Miss Israel has hit back at Miss Lebanon over a selfie scandal that has caused a global stir.
Miss Israel, Doron Matalon, has denied she photobombed Miss Lebanon after a photograph she posted on Instagram sparked a backlash in Lebanon.
Matalon posted a photograph of herself with Miss Slovenia, Miss Japan, and Miss Lebanon onInstagram last week, with all four beauty queens smiling at the camera.
The photo, which has since been deleted from her account, was simply captioned “Good morning from us! Miss Japan, Miss Slovenia, Miss Lebanon & I”.
However, the innocent-looking image caused a backlash, as Lebanon and Israel are technically at war.
Some Lebanese people on social media said Saly Greige should lose her title for making contact with a citizen of the enemy country, while Lebanese media have said Greige should have known better.
In response, Greige said she had been trying to avoid Miss Israel but had been ambushed for a photo while she was trying to take her own with Miss Slovenia, Urska Bracko, and Miss Japan, Keiko Tsuji.
Greige reposted the photograph on her own Instagram account, but cropped out Miss Israel.
“The truth behind the photo, since the first day of my arrival to participate to Miss Universe, I was very cautious to avoid being in any photo or communication with Miss Israel, who tried several times to take a photo with me,” Greige said.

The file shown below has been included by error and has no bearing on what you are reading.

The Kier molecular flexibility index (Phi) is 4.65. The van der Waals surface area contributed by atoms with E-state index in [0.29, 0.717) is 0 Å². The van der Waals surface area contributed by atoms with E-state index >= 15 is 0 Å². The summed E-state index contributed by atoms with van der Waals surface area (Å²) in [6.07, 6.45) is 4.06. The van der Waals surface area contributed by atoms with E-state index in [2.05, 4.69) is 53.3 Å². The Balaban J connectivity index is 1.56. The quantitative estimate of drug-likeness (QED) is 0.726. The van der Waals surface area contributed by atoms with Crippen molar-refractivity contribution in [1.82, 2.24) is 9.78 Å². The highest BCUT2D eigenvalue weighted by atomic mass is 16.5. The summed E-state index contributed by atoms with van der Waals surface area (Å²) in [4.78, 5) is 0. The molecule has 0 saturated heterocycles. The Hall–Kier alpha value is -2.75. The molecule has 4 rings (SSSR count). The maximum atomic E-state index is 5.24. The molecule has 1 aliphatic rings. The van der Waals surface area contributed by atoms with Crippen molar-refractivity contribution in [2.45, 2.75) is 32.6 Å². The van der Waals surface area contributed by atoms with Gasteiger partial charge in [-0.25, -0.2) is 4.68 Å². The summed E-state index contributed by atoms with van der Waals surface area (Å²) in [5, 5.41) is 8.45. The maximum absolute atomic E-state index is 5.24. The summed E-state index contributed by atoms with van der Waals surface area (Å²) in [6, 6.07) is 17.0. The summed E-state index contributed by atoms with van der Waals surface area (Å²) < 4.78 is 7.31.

“I was having a photo with Miss Japan, Miss Slovenia, suddenly Miss Israel jumped in and took a selfie, and uploaded it on her social media.”
She continued: “This is what happened and I hope to have your full support in the Miss Universe contest”.
Matalon responded to Greige’s comments on Instagram as well, saying it was sad that Greige could not see past their countries’ historical animosity.
“It doesn’t surprise me, but it still makes me sad,” Matalon wrote.
“Too bad you can not put the hostility out of the game, only for three weeks of an experience of a lifetime that we can meet girls from around the world and also from the neighbouring country.”
In an interview, Matalon said she hadn’t photobombed her Lebanese counterpart.
“It wasn’t a surprise,” she said.
The Israeli beauty queen said it was unfortunate they couldn’t just get along as two girls in the Miss Universe beauty pageant.
“I hope for change, and I hope for peace between us; even just for three weeks, even just between me and her,” Matalon said.
“That’s what we need to remember: we represent the country and the people, not the government and not the political issues.”
Donald Trump, who owns the Miss Universe beauty pageant, told that he hopes the controversy doesn’t affect the contestants’ chances at the contest, but judges sometimes find it hard to separate the contestants from their controversy when it comes time to judge.